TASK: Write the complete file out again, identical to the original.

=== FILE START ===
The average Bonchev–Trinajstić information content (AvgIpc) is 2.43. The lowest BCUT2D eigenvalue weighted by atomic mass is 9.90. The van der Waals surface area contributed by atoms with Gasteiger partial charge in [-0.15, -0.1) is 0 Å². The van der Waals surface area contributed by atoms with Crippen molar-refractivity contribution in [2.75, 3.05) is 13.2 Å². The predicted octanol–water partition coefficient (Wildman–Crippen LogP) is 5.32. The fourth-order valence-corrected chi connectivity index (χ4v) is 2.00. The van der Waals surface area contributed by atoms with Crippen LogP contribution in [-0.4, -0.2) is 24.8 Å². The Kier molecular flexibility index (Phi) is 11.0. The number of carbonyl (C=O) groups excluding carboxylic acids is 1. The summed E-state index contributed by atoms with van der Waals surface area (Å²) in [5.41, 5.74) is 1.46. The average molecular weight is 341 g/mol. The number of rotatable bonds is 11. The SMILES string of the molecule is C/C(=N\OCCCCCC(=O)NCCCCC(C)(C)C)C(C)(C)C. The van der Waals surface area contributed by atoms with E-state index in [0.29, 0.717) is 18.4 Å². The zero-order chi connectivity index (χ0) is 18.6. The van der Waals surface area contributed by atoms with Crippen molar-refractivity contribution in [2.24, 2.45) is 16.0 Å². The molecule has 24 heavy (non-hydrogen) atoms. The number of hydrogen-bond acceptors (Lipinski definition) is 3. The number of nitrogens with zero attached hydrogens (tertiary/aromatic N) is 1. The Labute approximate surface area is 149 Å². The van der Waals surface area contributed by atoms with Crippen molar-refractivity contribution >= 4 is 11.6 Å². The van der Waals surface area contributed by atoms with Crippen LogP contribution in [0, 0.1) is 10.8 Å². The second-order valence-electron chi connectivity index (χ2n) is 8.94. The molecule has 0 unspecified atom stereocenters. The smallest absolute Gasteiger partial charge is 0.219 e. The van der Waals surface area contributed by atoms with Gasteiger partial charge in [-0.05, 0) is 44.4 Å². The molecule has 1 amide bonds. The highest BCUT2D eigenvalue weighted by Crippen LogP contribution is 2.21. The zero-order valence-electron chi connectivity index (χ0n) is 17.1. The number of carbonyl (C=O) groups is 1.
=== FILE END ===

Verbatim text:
The average Bonchev–Trinajstić information content (AvgIpc) is 2.43. The lowest BCUT2D eigenvalue weighted by atomic mass is 9.90. The van der Waals surface area contributed by atoms with Gasteiger partial charge in [-0.15, -0.1) is 0 Å². The van der Waals surface area contributed by atoms with Crippen molar-refractivity contribution in [2.75, 3.05) is 13.2 Å². The predicted octanol–water partition coefficient (Wildman–Crippen LogP) is 5.32. The fourth-order valence-corrected chi connectivity index (χ4v) is 2.00. The van der Waals surface area contributed by atoms with Crippen LogP contribution in [-0.4, -0.2) is 24.8 Å². The Kier molecular flexibility index (Phi) is 11.0. The number of carbonyl (C=O) groups excluding carboxylic acids is 1. The summed E-state index contributed by atoms with van der Waals surface area (Å²) in [5.41, 5.74) is 1.46. The average molecular weight is 341 g/mol. The number of rotatable bonds is 11. The SMILES string of the molecule is C/C(=N\OCCCCCC(=O)NCCCCC(C)(C)C)C(C)(C)C. The van der Waals surface area contributed by atoms with E-state index in [0.29, 0.717) is 18.4 Å². The zero-order chi connectivity index (χ0) is 18.6. The van der Waals surface area contributed by atoms with Crippen molar-refractivity contribution in [2.24, 2.45) is 16.0 Å². The molecule has 24 heavy (non-hydrogen) atoms. The number of hydrogen-bond acceptors (Lipinski definition) is 3. The number of nitrogens with zero attached hydrogens (tertiary/aromatic N) is 1. The Labute approximate surface area is 149 Å². The van der Waals surface area contributed by atoms with Crippen molar-refractivity contribution >= 4 is 11.6 Å². The van der Waals surface area contributed by atoms with Crippen LogP contribution in [0, 0.1) is 10.8 Å². The second-order valence-electron chi connectivity index (χ2n) is 8.94. The molecule has 0 unspecified atom stereocenters. The smallest absolute Gasteiger partial charge is 0.219 e. The van der Waals surface area contributed by atoms with Gasteiger partial charge in [-0.05, 0) is 44.4 Å². The molecule has 1 amide bonds. The highest BCUT2D eigenvalue weighted by Crippen LogP contribution is 2.21. The zero-order valence-electron chi connectivity index (χ0n) is 17.1. The number of carbonyl (C=O) groups is 1.